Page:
Corbett: Pa. must address pension woes now
With Pennsylvania having a crisis from spiraling public pension costs, Republican Gov. Tom Corbett on Tuesday outlined potential fixes he will offer to legislative leaders in January before presenting his 2013 state budget.
Corbett told the Tribune-Review that options include increasing the state retirement age, which varies by agency, and changing how pension benefits are calculated by not including overtime and adding lower-salaried years into the formula.
Any changes would start with new employees but, if he can get lawmakers to agree, could include workers who haven't put in the 10 years required to become vested in the system.
Making changes won't fix the problem in the short term, but the state cannot afford to postpone action any longer, Corbett said. As pension costs rise — state payments are due to increase by $511 million next year — other items in the budget will get squeezed.
“Everything is being somewhat driven by what the effect of the pension is,” Corbett said. “People need to know why this is an issue.”
The Office of the Budget projects a $41 billion unfunded liability for the pension systems that include teachers and state workers. Trying to cut pension costs would pit Corbett against public-sector unions, which are among the state's most influential interest groups. Corbett, however, said the first hurdle is the Republican-controlled General Assembly.
Asked whether he plans to confront labor groups more directly in the next two years, Corbett said: “We are going to work and see what we can get through the Legislature. That's my answer.”
The spokesman for House Republicans said Corbett should have met with lawmakers before making public his concern about pension costs.
“I wish he would talk to the leaders before he goes to the press with it,” said House GOP spokesman Steve Miskin.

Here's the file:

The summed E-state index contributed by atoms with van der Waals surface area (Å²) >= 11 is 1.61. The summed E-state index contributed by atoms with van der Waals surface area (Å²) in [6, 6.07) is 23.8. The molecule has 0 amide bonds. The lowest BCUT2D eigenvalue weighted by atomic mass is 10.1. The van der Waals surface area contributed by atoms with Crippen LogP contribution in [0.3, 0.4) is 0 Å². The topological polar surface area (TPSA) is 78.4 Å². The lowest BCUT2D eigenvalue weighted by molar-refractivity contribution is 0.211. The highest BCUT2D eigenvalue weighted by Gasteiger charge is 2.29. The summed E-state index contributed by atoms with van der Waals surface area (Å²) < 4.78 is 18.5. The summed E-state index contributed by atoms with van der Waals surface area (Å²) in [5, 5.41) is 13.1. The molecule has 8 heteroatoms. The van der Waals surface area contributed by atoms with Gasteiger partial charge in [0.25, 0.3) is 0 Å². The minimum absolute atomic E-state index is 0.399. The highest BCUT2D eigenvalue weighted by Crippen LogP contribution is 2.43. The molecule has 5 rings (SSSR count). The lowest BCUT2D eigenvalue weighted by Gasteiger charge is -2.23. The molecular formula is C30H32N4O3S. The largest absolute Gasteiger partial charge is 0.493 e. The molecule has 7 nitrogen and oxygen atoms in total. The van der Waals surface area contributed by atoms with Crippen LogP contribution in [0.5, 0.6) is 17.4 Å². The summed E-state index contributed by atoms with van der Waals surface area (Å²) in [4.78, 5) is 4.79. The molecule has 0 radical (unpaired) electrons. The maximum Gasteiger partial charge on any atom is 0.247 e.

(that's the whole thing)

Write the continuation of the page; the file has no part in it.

The governor's office issued a recent report citing “staggering” pension costs that more than doubled in the past two years. Pensions for state and school employees cost taxpayers $1.5 billion this year and will rise to $2.2 billion in 2013 and $5.16 billion in 2019-20, Budget Secretary Charles Zogby said.
“We've already made significant changes to the pension system in 2010,” said Sen. Jay Costa, D-Forest Hills. Those include increased payments and retirement ages.
Corbett should allow those changes to have an effect, said Richard Bloomingdale, president of the Pennsylvania AFL-CIO, who called the debate a “phony crisis.”
State leaders caused a pension funding shortfall during the past 12 years, when a series of laws increased benefits while decreasing funding, Costa said.
Pennsylvania State Education Association spokesman Wythe Keever compared that to someone who “owned a credit card and didn't make payments on it for 12 years.” Cutting up the card won't eliminate the debt, Keever said.
Keever said Corbett could satisfy the pension liability by increasing taxes on corporations. Corbett said tax hikes are out of the question. If costs don't come down, money would have to come from education and welfare spending, he said — two of the largest line items in the general fund.
The Fraternal Order of Police, which endorsed Corbett's 2010 campaign, would oppose proposals to cut benefits, said state FOP president Les Neri. Police retire earlier than most public employees and don't have as much time to build a nest egg, said Neri, whose 40,000-member organization has 6,000 people in the state pension system. Raising the retirement age would be a mistake, he said.
“A violent criminal in his 20s or early 30s being pursued by a 58-year-old, gray-haired police officer — I don't think that's what we have in mind when we're talking about public safety,” Neri said.
Corbett did not reject the idea of floating bonds to cushion the financial impact, though he did not embrace the idea.
Rather than asking legislative leaders to help with a plan, Corbett should devise one and present it to the General Assembly, said Sam DeMarco, a conservative activist and president of the Moon group Veterans & Patriots United.
“He's going to sit down and try to gauge their opinion on what they believe they can get done from a political perspective, yet nowhere here is a solution presented,” DeMarco said.
Senate Majority Leader Dominic Pillegi, R-Delaware County, sponsored Sen. Pat Browne's bill to transfer new employees to a direct contribution plan.
“We plan to introduce that bill again in the new session and will work with Gov. Corbett, House leaders and (Democrats) to implement a plan that addresses all of the pension issues,” said Pileggi's spokesman, Erik Arneson.
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